There is a strong possibility of severe weather, including tornadoes, across the Southeast and as far north as the Mid-Atlantic region later this week and the American Red Cross urges everyone in those areas to get ready now.
Experts report the outbreak of severe weather “appears increasingly likely” Thursday and Friday with heavy rain, large hail, damaging winds and tornadoes in Texas, Oklahoma, Arkansas, Louisiana, Mississippi and Tennessee on Thursday, with the weather system moving east to Georgia, Florida, North and South Carolina, possibly extending north toward the Ohio Valley and Mid-Atlantic states on Friday.
The American Red Cross is preparing to respond if necessary and offers steps people should take to help them stay safe.
GET READY NOW
Take these three simple steps now to be prepared for any emergency situation: 1) Get a Kit. 2) Make a Plan. 3) Be Informed.
- First, build your emergency kit with a gallon of water per person, per day, non-perishable food, a flashlight and a battery-powered radio. Also include a first aid kit, medications, supplies for infants or pets, a multi-purpose tool and personal hygiene items. And don’t forget to add copies of important papers, cell phone chargers, blankets, maps of the area and emergency contact information.
- Next, plan what to do in case you are separated from your family during an emergency and what to do if you have to evacuate. Make sure to coordinate your plan with your child’s school, your work and your community’s emergency plans. Include your pets in your emergency plans. Remember, if you and your family need to evacuate, so does your pet.
- Finally, stay informed by finding out what emergency situations may occur where you live, work and go to school, how local officials will contact you during a disaster and how you will get important information, such as evacuation orders.
A tornado watch means a tornado is possible. A tornado warning means a tornado is already occurring or will occur soon. Learn about your community’s warning system. Many communities use sirens intended for outdoor warning purposes.
- Watch for tornado danger signs: dark and greenish clouds, a wall cloud or cloud of debris.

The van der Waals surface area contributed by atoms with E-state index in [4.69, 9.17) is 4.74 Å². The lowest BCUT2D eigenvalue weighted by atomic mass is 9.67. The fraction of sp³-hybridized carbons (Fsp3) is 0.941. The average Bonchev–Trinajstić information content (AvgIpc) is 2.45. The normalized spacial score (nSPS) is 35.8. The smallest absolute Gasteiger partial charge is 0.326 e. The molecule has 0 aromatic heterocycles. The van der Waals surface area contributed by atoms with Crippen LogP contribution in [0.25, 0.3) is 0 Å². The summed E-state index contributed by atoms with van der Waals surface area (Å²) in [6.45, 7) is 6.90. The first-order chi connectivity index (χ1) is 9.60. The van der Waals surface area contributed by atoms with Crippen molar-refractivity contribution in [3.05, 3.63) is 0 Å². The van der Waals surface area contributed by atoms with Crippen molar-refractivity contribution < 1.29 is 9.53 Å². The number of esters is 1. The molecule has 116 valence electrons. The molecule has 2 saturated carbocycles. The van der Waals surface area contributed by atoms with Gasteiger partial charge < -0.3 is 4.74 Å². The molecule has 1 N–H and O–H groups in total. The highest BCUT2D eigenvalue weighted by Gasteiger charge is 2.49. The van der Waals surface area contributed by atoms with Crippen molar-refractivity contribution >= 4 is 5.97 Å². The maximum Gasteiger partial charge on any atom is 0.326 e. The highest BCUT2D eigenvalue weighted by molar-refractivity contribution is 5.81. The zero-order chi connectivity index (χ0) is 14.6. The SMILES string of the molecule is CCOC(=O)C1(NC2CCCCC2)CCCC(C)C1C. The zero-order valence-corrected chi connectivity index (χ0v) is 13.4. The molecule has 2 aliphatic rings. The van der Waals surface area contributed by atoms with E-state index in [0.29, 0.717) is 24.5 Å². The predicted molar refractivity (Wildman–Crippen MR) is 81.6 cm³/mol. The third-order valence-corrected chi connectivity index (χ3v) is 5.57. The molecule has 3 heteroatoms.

- During a tornado warning, go to your safe place immediately, whether it’s a basement, storm cellar or interior room on the lowest floor with no windows. A small, windowless interior room or hallway on the lowest level of a sturdy building is the safest alternative.
- If you live in a mobile home, find a safe place in a nearby sturdy building. No mobile home is safe in a tornado. If you have access to a sturdy shelter or vehicle, go there immediately.
- If you’re outside, seek shelter in a basement, shelter or sturdy building. If you cannot quickly walk to a shelter, immediately get in a vehicle and try to drive to the closest sturdy shelter. Remember to buckle your seat belt.
- Stay away from bridges or highway overpasses.
- If strong winds and flying debris occur while driving, pull over and park. Keep on your seat belt and the engine running. Put your head down below the windows and cover your head with your hands and a blanket.
POWER OUTAGE SAFETY
- Use flashlights in the dark — not candles.
- Eliminate unnecessary travel, especially by car. Traffic lights will be out and roads will likely be congested.
- Turn off and unplug all unnecessary electrical equipment and appliances. When power comes back on, surges or spikes can damage equipment.
- Leave one light on, so you’ll know when power is restored.
- Never use a generator, grill, camp stove or other gasoline, propane, natural gas or charcoal-burning devices inside a home, garage, basement, crawlspace or any partially enclosed area. Keep these devices outside away from doors, windows and vents, which could allow carbon monoxide to come indoors.
- During a prolonged outage, keep refrigerator and freezer doors closed as much as possible to protect your food. Use perishable food from the refrigerator first, then, food from the freezer. If the power outage continues beyond a day, prepare a cooler with ice for your freezer items. Keep food in a dry, cool spot and cover it at all times.
DOWNLOAD OUR APPS. Download the free Red Cross First Aid app so you’ll know what to do if emergency help is delayed and the free Emergency app for weather alerts, open Red Cross shelter locations and safety steps for different emergencies. Choose whether you want to view the content in English or Spanish with an easy-to-find language selector. Find these and all of the Red Cross apps in smartphone app stores by searching for the American Red Cross or going to redcross.org/apps.